We’ve all been there: found our dream fragrance, which we completely adore – but are horrified to discover it only seems to last a couple of hours on our skin. You lug that perfect perfume around with you everywhere, reapplying throughout the day. All that spritzing means that you’re getting through the perfume a little more quickly than you’d like.
You might be willing to take a hit to your budget to top-up on your fave perfume more frequently, but what you really want is for your perfume to last longer.
Here are some tips to boost the longevity of your favourite fragrances.
#1 Keep out of harm’s way
Fragrances are perfectly balanced concoctions that age and evolve over time. If you want to keep your perfume in its intended form, keep it out of the way of heat, light and humidity. These all damage the fragrance and will reduce its potency. Instead of storing your perfume on a windowsill in direct sunlight, tuck it away in a cupboard or drawer. You wouldn’t store your milk at room temperature or fruit in the freezer, so why would you leave your perfume in conditions it doesn’t enjoy?
#2 Dry vs. oily skin
Perfume will last much longer on oily skin. If you have dry skin, be sure you moisturise thoroughly before applying your fragrance – choose unscented lotions, or a lotion that’s the same brand as your perfume. You can also use tiny dabs of Vaseline where you apply perfume to help lock-in the scent.
In the same way, experts advise that the best time to apply perfume is immediately after showering. The moisture on your skin and open pores are ideal for holding scents.
#3 Pulse points?
Traditional fragrance know-how suggests that you should apply perfume at the pulse points – your wrists, your neck, inside your elbows and so on. These warmer spots help the perfume develop in a way that cooler areas of your body simply can’t compete with. However, if longevity is your goal, you may actually want to avoid the pulse points. The heat from your pulse points speeds up the evolution of your perfume, so you’ll reach the heart notes, then the base notes, of your perfume quickly.
Experts recommend applying perfume to hair if you really want to maximise sillage. Don’t worry about the alcohol in the fragrance damaging your hair – the alcohol is usually present in such small quantities that it shouldn’t harm your hair. Alternatively, you could first spray the perfume onto a hairbrush and then brush through.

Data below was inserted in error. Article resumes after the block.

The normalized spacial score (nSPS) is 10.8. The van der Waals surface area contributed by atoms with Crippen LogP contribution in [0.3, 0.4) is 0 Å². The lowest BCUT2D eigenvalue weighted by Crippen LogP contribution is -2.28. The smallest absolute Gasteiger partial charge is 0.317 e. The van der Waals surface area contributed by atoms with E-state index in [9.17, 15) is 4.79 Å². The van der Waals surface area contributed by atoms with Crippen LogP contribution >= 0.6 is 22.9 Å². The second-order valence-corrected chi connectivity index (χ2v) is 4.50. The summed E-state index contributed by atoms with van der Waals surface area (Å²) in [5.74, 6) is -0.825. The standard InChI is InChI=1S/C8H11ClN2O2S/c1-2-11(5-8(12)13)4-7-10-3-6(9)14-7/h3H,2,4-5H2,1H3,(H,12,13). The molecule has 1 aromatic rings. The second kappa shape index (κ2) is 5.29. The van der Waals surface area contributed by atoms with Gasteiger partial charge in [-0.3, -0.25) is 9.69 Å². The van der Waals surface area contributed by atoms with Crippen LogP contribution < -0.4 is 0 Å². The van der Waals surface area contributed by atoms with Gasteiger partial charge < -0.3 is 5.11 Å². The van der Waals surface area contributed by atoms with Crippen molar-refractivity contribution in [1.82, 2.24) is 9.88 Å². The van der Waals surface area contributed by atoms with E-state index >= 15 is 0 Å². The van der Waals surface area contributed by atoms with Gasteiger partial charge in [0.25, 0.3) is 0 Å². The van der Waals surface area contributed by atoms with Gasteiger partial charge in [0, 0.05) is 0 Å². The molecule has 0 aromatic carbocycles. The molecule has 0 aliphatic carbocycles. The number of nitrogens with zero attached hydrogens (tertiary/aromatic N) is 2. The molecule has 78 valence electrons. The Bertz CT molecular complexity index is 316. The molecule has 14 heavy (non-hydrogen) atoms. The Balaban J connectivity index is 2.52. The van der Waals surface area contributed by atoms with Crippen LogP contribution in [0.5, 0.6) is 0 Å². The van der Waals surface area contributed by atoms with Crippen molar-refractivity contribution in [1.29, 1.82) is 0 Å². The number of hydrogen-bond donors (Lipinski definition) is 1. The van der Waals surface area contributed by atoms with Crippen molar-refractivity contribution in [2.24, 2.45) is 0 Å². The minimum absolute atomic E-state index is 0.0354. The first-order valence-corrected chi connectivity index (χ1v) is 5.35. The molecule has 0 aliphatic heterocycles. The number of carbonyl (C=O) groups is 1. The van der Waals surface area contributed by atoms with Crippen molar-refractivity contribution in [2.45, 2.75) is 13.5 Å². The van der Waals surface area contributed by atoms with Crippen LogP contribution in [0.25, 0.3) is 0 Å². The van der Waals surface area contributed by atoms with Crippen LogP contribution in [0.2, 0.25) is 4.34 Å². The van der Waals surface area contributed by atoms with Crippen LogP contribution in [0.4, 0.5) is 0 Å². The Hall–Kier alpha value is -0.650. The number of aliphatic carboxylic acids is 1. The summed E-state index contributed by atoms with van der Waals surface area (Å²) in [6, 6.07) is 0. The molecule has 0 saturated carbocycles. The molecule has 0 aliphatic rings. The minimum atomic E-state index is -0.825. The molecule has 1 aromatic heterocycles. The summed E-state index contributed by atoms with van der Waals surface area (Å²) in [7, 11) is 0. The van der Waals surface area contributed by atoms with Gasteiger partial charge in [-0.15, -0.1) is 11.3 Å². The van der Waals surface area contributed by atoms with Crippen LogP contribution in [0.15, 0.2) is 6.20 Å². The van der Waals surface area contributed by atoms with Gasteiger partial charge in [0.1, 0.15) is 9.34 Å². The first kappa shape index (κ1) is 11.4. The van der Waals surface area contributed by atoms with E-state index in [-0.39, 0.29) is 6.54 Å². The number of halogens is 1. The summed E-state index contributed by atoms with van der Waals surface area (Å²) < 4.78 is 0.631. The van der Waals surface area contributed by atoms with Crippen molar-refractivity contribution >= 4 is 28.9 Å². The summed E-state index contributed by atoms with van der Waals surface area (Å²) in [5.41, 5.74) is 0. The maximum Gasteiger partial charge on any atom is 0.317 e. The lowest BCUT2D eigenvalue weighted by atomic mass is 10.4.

#4 Rubbing your wrists
A quick and easy way to destroy the longevity of your perfume is to rub your wrists together immediately after application! This generates heat which destroys delicate top notes and alters the chemistry of the perfume. If you want those top notes to last, don’t rub your wrists!
#5 A lighter spray
If you’ve got a lighter perfume to apply, one way to make it last longer is to try and apply it evenly. A good tip is to spray the air in front of you with the body mist, then walk through it after. Don’t do this with a stronger perfume!
#6 Something more potent
If you’ve tried all these steps and you’re still not making any progress, it may be time to switch it up and opt for a more potent perfume. Body mists are the weakest perfumes, followed by eau de cologne, then eau de toilette, eau de parfum and finally extrait de parfum and fragrance oils. Try heading a step up the fragrance ladder to see what difference a stronger perfume makes.
Also, do you research. Sites like Fragrantica rate each perfume on their longevity and their sillage (their projection), so you can see how different fragrances match up. As a general rule, citrus notes don’t last long and woody notes tend to linger.
#7 One final point…
Importantly, your perfume may be lasting a lot longer than you think. Our noses get used to smells and filter them out as we become familiar with them. It doesn’t hurt to ask your partner or a friend how your perfume’s doing instead of reapplying straight away! You don’t want to waste a fragrance or turn it from pleasant to overpowering…
How do you make your perfumes last longer? Share your tips in the comments!